My Bloody Valentine Bootlegs
Since My Bloody Valentine reformed a couple of years back, there’s been a considerable upsurge in the number of MBV bootlegs circulating in various digital and analogue formats. This has been exacerbated by a number of factors – much of MBV’s back catalogue remains out of print, promised re-issues are endlessly delayed and the band seems willing to let high-quality recordings of every live show circulate freely.
Perhaps the most exciting aspect of all this grey market activity has been the emergence of four previously unheard demo recordings – possibly abandoned songs from the Glider sessions. The authenticity of these recordings has been called into question but if they’re fakes, they’re extremely nuanced ones (unlike the track “Explosive” which purported to be an MBV demo a couple of years back).
In any case, they’re great tunes that bridge the musical gap between Isn’t Anything and Glider. The best of the bunch is “Kevin Song”, which manages to prolong a nonchalant sonic swoon for the entirety of its three-and-three-quarter minutes. “Kevin Song” is also probably the most suspicious of the newly emerged demos. After all, if you’d written a song this good, wouldn’t you have finished recording it properly? Maybe we can’t hold Kevin Shields to such standards of reasonable human behaviour.
Real or fake, the demos have been circulating on various home-made “outtakes and rarities”-type compilations. For the most part, these comps have done a good job of making familiar rarities (“Sugar”, the Isn’t Anything bonus 7″, the post-Loveless cover versions) available in 320k MP3 format. Aside from the demos, the only really unforeseen item to have emerged from this rarity-swapping frenzy has been the full 10-minute version of “Glider”.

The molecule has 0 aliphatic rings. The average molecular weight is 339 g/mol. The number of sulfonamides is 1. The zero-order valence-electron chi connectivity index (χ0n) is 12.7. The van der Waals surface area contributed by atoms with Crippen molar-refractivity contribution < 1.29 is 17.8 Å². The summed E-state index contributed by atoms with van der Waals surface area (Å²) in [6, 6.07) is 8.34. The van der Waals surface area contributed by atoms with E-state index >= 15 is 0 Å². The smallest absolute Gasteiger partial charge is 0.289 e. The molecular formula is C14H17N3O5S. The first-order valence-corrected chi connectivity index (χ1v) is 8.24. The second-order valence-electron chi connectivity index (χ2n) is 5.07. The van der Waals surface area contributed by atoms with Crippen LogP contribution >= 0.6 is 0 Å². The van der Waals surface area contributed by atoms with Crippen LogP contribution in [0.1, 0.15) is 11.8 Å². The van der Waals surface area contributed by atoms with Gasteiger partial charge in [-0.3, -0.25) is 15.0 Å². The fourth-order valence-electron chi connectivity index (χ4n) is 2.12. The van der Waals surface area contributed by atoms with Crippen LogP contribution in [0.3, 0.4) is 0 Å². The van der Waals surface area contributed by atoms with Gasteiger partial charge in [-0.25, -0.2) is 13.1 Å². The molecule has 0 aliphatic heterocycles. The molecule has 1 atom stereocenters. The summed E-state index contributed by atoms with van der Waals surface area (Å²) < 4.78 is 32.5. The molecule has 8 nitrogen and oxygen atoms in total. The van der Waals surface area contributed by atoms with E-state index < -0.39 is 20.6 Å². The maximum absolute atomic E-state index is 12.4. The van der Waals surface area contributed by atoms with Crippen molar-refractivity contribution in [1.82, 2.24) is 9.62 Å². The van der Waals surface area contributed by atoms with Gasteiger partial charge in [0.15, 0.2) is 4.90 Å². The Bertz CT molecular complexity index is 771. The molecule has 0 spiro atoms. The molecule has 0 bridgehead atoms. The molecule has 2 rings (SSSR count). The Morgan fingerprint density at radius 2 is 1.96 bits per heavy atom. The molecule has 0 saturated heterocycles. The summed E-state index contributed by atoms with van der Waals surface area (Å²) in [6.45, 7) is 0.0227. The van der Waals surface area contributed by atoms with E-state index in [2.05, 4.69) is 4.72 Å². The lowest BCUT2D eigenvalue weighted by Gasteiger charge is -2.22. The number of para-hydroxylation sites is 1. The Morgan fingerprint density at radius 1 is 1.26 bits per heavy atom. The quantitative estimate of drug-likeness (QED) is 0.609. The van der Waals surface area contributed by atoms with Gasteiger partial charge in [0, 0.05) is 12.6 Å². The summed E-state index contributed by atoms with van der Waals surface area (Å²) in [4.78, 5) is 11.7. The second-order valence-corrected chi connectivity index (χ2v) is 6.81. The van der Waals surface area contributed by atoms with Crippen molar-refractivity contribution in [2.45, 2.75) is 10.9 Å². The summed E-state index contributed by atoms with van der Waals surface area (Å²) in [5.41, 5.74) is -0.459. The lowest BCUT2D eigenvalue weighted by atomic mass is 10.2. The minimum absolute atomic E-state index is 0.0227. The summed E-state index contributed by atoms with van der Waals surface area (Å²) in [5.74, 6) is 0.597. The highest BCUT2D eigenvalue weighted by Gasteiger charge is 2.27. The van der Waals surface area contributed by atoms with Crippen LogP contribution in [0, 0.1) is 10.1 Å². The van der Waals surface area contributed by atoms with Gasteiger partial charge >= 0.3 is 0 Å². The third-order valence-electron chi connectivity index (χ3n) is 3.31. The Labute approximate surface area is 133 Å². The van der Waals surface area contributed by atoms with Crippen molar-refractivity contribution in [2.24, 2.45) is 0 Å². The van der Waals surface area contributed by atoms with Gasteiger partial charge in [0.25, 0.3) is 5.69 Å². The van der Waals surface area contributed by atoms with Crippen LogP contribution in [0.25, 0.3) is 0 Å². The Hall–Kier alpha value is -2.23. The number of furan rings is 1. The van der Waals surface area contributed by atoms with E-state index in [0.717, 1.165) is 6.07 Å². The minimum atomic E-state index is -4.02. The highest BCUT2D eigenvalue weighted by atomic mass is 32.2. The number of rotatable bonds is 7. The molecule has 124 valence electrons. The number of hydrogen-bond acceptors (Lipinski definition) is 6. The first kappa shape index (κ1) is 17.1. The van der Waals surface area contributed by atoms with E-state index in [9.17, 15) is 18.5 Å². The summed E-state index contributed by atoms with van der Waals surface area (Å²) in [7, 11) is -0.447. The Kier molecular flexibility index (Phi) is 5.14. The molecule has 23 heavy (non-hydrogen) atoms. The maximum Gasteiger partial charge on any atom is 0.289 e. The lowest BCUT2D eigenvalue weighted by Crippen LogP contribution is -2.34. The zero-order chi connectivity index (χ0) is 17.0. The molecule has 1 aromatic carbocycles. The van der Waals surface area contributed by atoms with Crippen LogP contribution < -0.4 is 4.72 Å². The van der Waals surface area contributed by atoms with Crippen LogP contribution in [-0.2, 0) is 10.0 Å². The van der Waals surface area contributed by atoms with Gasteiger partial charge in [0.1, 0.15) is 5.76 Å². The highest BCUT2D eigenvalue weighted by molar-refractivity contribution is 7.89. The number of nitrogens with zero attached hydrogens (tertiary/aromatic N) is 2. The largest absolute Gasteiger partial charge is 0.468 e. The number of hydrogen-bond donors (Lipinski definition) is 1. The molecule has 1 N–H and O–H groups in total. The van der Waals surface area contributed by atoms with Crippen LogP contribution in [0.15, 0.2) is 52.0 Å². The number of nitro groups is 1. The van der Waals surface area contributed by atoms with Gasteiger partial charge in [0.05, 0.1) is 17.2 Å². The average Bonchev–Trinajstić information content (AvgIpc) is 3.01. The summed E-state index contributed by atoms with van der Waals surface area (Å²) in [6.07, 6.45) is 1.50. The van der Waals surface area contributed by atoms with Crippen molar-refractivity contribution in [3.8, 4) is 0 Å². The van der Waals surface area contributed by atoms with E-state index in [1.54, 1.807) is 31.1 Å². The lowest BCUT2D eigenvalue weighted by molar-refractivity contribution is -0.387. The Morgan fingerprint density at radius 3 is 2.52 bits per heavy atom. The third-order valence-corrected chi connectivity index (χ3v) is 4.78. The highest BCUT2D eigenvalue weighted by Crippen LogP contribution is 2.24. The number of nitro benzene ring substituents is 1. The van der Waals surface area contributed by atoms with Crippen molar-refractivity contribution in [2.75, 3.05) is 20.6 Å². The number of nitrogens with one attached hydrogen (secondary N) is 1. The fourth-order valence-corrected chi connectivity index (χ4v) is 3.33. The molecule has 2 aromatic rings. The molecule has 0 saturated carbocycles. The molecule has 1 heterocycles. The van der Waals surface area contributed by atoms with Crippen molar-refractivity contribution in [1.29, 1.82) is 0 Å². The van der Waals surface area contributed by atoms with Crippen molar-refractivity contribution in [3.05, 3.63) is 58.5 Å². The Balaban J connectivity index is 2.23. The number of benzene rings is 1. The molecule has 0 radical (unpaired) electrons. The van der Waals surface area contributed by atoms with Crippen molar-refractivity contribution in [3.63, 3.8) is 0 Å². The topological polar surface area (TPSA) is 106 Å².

You’d be forgiven for getting the urge to hear some of this stuff on vinyl. A few years ago, the idea of listening to these kinds of MBV rarities on wax would have seemed pretty far-fetched. But given all the vinyl bootlegs that have been appearing recently, who knows?
The most welcome of these vinyl bootlegs must be Things Left Behind, which previously appeared as a CD, collecting the pre-Creation E.P.s Geek, The New Record by My Bloody Valentine, Sunny Sundae Smile and Strawberry Wine. The new vinyl version unfortunately does not include the Strawberry Wine E.P. (which apparently features a version of its title track different from the one which appeared on the more widely available compilation Ecstasy & Wine). The vinyl also ditches the CD’s already rather chintzy cover design for a low-grade recreation of the You Made Me Realise sleeve.
Luckily, far more care and attention has been put into the audio quality of this release. Indeed, the Things Left Behind LP presents early MBV material in astonishingly high-quality audio, on nice thick vinyl – a real boon to those of us who only previously had access to vinyl rips in sub-128k MP3 format.
Perhaps it’s silly to quibble over what form these E.P.s are delivered in, as they hardly represent the band’s best work. Nevertheless, Sunny Sundae Smile, in particular, is really quite charming. What’s more, this compilation presents the only viable way to get that E.P. and The New Record by… on vinyl, without paying $150 each for the originals.
So, will there be a vinyl album of demos and out-takes? Stranger things have happened. Or perhaps another common CD bootleg will find its way onto wax – the legendary Loom: Live in Vancouver. If nothing else, that would be a treat for MBV’s Vancouverite fans (in lieu of the band actually coming to play here again).
As previously implied, Loom is just one of many, many live MBV recordings one might find floating around online. A particularly entertaining example is Live at Dingwalls 1988. This is a fairly astonishing recording, in which Kevin goes on a series of rants against the venue’s negligent sound-men – even urging the audience to “smash the place up” at one point.
As a recording of an actual My Bloody Valentine show, it’s a mixed bag. The audio fidelity is extremely poor and the “apocalypse” section of “You Made Me Realise” is severely truncated to make way for another rant. But it does capture the band at an important transitional faze, mixing pre-Creation tunes with classic era material and concluding with a storming nine-minute version of “Clair”.
(*The image at the top of this post was found by doing a Google image search for “Kevin Shields angry”.)